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The map above shows Newrybar where were staying with Bangalow at the centre and Byron Bay top right.

As you may be aware, Geoff and zipped up to stay at nearby Newrybar with his sister  last week, while the kids were away at the Australian Scout Jamboree and I’m now endeavoring to drag you along with me in a virtual blogging sense.

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However, rather than confirming how well I know Bangalow after coming here nearly every year for the last 20 years, this visit actually showed up my ignorance. Have you ever had that experience when you think you know a place, but then you suddenly see it from a different light, and you realize that you barely knew it at all? Indeed, you might even call this place home or your home away from home, and yet there are these mysteries. Those walls and corridors which are silent, and yet they speak. The trick, however, is finding a way to tune in and actually listen to their stories. Chip away at the layers of paint to find out what’s hidden underneath and the old newspapers are very good for that.

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Modern newspaper headlines outside the newsagency. I’m intrigued by “Ghost Hunters on a Mission”!

My ignorance suddenly jumped out at me when I met a member of the Bangalow Historical Society while I was photographing the museum (which used to be a brothel in nearby Brunswick Heads and it was transported to its current location.) I’d noticed that one of the shop fronts was clearly dated 1911 and I had wondered whether there was any significance to the date. As it turned out, a dreadful fire destroyed three wooden shops:


Fire at Bangalow.

All that remained of that range of comparatively new buildings from Garvey’s hotel property to the Commercial Banking Company’s premises in the main street on Friday morn ing was a strongroom, two chimneys, a tankful of boiling water and a confused mass of burning remains. Miss Dye first gave the alarm about 4.30. She states that she was awakened by the sound ,of burning timber, and, looking out of the window, observed flames rising from the building on the opposite side of the street. Calls awakened the Messrs Savage, who spread the alarm, and the ringing of the Convent and Pub lie School bells aroused the whole town. The building discovered to be on fire was owned by Mr W. Barby. It adjoined Garvey’s Hotel, and consisted of Mr W. Martin’s hairdressers, tobacconist, and fancy goods shop and billiard room, Messrs Ferguson and Torrens’ office, and Mr W, H. Perry’s tailoring establishment. Between this building and Blackwell and Sons’ store was a lane only 9ft wide and the flames quickly spread to their premises. The next building was the Commercial Bank, but be fore the fire reached it, the manager had time to remove valuable documents to the E.S. and A. Bank on the opposite side of the street. Fortunately the morning was calm, otherwise the houses on the opposite side of the street must also have gone. Savage’s new shop caught fire, but wet blankets and a copious drenching of water saved it. The telephone lines were fused, and telephonic communication was suspended. The damage is estimated at about £5000. Mullumbimby Star (NSW : 1906 – 1936), Thursday 10 August 1911, page 8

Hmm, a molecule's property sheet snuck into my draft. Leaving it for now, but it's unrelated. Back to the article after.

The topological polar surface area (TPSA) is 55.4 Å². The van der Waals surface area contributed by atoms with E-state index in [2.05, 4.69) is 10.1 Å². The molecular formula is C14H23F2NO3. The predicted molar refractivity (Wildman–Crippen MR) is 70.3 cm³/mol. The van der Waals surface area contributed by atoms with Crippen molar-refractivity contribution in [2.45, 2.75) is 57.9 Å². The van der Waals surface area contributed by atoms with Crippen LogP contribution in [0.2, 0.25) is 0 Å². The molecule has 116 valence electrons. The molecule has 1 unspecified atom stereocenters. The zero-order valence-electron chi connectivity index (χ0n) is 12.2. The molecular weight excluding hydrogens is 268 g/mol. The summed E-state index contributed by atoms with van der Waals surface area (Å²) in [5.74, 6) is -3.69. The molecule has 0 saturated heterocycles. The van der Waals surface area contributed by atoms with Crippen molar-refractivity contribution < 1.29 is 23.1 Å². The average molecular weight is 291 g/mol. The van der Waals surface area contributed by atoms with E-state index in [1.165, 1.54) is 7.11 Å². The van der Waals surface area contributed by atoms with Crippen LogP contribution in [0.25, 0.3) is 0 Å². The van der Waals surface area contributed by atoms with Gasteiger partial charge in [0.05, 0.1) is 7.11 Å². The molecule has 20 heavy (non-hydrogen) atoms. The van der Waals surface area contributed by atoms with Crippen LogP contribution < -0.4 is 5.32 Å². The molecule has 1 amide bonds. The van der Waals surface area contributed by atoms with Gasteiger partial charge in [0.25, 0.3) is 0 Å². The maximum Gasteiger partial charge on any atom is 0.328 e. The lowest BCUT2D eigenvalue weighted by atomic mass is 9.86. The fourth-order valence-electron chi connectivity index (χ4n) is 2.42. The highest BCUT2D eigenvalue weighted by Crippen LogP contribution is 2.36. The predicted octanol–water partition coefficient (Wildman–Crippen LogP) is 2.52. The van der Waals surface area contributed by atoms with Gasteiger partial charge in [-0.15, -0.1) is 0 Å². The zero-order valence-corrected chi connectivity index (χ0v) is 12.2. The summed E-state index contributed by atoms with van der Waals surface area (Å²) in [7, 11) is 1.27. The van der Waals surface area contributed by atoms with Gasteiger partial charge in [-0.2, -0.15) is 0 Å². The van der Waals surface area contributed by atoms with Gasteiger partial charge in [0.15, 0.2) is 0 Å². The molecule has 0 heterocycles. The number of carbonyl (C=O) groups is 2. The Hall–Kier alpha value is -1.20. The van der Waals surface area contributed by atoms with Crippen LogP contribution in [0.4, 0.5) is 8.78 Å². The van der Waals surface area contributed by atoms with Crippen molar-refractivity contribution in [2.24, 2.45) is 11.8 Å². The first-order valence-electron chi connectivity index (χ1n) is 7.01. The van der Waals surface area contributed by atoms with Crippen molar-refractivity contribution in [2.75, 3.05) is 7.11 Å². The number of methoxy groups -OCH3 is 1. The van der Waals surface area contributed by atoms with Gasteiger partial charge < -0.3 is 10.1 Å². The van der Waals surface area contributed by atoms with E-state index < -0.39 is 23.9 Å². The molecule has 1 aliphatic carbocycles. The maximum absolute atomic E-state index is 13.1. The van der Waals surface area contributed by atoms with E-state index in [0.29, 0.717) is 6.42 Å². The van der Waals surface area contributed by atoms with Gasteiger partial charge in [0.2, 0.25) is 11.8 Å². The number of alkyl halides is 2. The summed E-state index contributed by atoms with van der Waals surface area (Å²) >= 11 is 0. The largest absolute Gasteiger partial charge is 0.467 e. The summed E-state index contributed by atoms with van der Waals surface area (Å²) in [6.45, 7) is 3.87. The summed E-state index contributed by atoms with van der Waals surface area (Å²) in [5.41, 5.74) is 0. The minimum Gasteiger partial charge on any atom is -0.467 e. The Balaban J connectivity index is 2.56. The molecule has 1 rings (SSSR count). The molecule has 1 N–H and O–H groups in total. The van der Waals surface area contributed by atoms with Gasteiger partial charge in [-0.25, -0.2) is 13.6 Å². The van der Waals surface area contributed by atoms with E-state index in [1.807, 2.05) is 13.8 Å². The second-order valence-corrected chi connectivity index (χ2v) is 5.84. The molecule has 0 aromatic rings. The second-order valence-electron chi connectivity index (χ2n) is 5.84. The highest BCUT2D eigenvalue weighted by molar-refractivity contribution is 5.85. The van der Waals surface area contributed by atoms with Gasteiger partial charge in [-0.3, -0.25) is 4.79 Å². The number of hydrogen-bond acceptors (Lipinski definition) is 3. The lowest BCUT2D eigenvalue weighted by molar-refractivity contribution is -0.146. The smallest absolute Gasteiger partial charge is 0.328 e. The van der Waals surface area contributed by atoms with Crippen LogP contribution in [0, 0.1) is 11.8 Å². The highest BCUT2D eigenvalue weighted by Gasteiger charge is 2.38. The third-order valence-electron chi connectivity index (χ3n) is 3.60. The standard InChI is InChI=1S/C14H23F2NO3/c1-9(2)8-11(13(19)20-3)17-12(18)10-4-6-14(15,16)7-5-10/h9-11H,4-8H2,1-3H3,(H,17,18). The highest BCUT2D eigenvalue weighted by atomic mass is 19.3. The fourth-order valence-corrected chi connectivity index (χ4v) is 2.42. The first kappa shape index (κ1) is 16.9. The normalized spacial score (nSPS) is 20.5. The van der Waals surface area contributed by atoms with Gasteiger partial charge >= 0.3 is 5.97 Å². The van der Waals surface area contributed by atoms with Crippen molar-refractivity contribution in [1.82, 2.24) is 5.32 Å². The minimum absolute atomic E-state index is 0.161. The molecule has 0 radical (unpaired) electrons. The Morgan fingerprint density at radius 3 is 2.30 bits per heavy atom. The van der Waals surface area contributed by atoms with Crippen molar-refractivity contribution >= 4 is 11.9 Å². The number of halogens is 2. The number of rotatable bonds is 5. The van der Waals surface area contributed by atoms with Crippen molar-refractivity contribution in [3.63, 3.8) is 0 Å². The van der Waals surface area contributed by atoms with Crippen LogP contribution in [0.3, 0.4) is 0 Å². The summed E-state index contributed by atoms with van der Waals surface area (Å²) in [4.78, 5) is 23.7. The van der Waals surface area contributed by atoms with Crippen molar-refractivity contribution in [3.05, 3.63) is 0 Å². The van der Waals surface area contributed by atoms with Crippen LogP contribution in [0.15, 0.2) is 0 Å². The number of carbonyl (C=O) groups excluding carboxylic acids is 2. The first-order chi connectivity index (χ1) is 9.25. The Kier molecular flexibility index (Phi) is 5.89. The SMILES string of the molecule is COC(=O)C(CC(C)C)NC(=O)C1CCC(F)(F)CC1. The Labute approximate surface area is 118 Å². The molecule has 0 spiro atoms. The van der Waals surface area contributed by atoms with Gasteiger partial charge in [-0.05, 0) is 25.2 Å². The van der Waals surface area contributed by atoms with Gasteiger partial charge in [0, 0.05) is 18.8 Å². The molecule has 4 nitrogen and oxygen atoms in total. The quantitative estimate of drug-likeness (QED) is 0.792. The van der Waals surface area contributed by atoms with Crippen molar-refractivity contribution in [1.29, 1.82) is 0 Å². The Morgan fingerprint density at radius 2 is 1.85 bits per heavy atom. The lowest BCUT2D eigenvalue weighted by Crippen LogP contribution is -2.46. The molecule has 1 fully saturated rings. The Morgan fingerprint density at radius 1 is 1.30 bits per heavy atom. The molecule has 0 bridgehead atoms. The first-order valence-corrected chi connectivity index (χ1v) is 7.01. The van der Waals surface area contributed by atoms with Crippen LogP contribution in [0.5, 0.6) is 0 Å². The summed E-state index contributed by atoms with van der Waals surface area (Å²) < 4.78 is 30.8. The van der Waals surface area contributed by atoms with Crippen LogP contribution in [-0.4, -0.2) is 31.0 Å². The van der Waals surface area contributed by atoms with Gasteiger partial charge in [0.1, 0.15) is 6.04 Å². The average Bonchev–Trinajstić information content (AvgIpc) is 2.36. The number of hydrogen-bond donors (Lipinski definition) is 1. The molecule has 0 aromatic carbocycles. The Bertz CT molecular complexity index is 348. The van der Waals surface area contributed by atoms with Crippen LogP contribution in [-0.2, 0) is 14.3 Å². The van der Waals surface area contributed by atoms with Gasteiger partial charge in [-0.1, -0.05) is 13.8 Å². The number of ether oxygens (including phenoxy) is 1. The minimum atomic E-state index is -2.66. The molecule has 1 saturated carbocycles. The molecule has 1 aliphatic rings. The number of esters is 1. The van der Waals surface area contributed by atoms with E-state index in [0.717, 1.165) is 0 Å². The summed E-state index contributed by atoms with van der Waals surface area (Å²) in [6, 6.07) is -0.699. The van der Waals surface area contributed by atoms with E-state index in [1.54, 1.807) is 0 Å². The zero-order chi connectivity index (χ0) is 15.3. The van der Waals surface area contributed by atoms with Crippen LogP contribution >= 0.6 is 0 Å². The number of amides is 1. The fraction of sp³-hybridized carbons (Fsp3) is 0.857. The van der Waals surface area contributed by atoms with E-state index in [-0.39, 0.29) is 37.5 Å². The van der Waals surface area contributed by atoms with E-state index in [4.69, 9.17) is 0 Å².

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Another detail I noticed walking up the main street on this visit was the War Memorial Clock outside Bangalow Post Office. It was unveiled on ANZAC Day 1937, just two years before Australia and the world were back at war. In place of numerals to mark the hour, the words “Lest We Forget,” are placed around the dial.Although I hadn’t really noticed and embraced it before, this time I paused to remember those who had made the ultimate sacrifice and all those young lads, especially from our country towns who went to serve our country.

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It’s interesting how these small details you can easily miss walking up the street, open a window in Bangalow’s past. Yet, of course, I’m not here to provide a comprehensive history of Bangalow. Rather, I’m here to share MY Bangalow, which is no doubt a different Bangalow to the one someone else experiences. After all, each of us is selective, plucking out the things we love and are relevant to us, while ignoring and perhaps even being totally oblivious to the rest. We couldn’t possibly take it all in and wouldn’t want to either.

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Personally, I’m drawn to Bangalow’s historic architecture and quaint village feel as well as its artistic and creative flair…and of course the monthly markets when they’re on. As a visitor, it can be a bit hit and often more miss, as to whether the markets are on while we’re in town. Food is another drawcard and I always head up to the Choux Choux Cafe and love their Chocolate Saffron Chocolate Mouse Cake. I also buy a few Yum Cha treats at Red Ginger and sip on complimentary Chinese tea, while I write in my journal.

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Doing what I do best in Bangalow…Iced Coffee, chocolate cake and my journal at Choux Choux Cafe.